A long list of personnel and new business items was approved during a Corry Area School Board meeting on Monday night.
The resignation of Tom Brady as an assistant girls track co-coach was approved and effective immediately.
A correction to the start date of Malea Lyon's employment as a grade II special education paraprofessional was approved. Her start date was previously approved as Aug. 28, but the correct date is Sept. 11.
Debra Bird was approved as a category I volunteer for a cosmetology program for the 2019-20 season.
The addition of Tyler Volk as a bus driver (employed by D&R Transportation) for the 2019-20 school year was approved.
Suzanne Goode and Sarah Harrington were approved to be added to a list of service personnel substitutes for the 2019-20 school year.
A cosmetology field trip request for 11 high school students to attend a Fashion Focus Hair Show on Oct. 20 and Oct. 21 in Cleveland under the supervision of three chaperones was approved.
A list of athletic supplemental positions for the 2019-20 school year and supplemental pay amounts was approved and are as follows: Mark Brenner, assistant volleyball coach (middle school), $2,422 (step I); Andrew Gourley (nondistrict), assistant wrestling coach, $3,001 (step I); Stephanie Bennett, assistant girls track coach, $2,726 (step II); Dan Scutella, assistant boys track coach (middle school), $2,211 (step I); Tom Brady, assistant girls track coach (middle school), $2,211 (step I); and Megan Pound, assistant girls soccer coach (middle school), $1,772 (step I).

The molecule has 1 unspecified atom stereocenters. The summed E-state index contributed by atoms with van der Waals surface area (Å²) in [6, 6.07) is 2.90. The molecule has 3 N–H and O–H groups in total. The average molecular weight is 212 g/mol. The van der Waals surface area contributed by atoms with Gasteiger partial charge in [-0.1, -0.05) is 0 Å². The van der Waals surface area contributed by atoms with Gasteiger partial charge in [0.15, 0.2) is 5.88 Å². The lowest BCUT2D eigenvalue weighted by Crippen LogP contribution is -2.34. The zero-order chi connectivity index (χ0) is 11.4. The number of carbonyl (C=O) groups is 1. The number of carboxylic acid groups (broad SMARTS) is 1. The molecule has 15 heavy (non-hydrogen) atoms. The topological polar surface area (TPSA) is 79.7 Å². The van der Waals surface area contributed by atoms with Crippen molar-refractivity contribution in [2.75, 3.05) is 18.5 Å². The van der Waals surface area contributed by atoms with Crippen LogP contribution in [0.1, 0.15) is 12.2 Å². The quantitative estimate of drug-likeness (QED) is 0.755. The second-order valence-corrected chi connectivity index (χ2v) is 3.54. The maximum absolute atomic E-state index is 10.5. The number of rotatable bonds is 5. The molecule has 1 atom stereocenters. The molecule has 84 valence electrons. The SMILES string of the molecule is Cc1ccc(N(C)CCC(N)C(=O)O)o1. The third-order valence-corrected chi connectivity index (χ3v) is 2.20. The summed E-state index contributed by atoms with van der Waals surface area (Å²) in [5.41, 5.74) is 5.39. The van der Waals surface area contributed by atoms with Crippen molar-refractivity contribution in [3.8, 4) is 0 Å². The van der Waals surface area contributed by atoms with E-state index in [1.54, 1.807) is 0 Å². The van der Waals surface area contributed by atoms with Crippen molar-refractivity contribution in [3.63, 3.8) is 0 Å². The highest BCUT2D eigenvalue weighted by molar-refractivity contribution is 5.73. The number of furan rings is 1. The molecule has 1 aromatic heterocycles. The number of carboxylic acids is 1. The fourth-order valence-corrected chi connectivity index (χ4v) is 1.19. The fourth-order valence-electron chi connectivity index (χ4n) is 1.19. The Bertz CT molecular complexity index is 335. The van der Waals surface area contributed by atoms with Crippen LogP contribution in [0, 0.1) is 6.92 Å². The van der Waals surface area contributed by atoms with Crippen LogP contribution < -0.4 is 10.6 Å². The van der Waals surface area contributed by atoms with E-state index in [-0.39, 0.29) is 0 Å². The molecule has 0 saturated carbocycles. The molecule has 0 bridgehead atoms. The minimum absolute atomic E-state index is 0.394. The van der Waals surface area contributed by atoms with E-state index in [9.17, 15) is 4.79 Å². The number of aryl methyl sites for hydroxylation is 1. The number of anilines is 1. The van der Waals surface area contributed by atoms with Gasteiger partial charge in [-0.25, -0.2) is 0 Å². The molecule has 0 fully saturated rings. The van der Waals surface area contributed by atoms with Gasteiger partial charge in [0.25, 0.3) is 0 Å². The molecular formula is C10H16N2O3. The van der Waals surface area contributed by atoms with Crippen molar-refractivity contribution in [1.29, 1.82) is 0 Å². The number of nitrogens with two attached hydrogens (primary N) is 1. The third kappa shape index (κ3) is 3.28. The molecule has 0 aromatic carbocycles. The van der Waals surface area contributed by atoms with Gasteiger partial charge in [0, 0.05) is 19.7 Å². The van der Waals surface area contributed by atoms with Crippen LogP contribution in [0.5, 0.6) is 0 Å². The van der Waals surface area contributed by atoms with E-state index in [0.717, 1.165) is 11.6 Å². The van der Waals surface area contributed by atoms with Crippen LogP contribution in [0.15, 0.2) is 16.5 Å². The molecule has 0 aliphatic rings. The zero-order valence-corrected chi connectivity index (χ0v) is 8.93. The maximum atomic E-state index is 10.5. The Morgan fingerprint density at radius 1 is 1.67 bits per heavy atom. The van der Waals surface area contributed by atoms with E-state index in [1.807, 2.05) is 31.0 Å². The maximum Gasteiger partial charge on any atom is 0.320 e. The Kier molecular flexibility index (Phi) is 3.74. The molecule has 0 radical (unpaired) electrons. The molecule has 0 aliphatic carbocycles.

A list of non-athletic supplemental and recreational positions for the 2019-20 school year and supplemental pay amounts was approved as are as follows: Julie Brundage and Stacie Smith will split a middle school student council adviser position, $416 each (step I); Alyssa Britten, middle school drama director, $822 (step I); Shannon West, Melody Perrin and Jody Powell will split an elementary drama director position, $274 each (step I); Eric Brumagin, fall weight room coordinator (September through November), $600; Eric Brumagin, winter weight room coordinator (December through February), $600; Eric Brumagin, spring weight room coordinator (March through May), $600; and Brad Swanson (nondistrict), youth football director, $600.
Also, Ryan Mumau (nondistrict), elementary girls basketball director, $600; Mike Woods, elementary boys basketball director, $600; Pat Goodsel (nondistrict), elementary volleyball director, $600; Vickey Britten, senior ambassadors program adviser, $600; and Erica DiLuzio, academic sports league/USAD team coach, $600.
Under new business, an articulation agreement between Triangle Tech and the Corry Area School District was approved. CASD students will have the opportunity to earn post secondary school credits per this agreement.
A five-year affiliation agreement between the Corry Area School District and Edinboro University to provide an educational experience to the university's students in the area of M.A. Counseling was approved. This agreement is effective Oct. 19, 2019, through Oct. 19, 2024.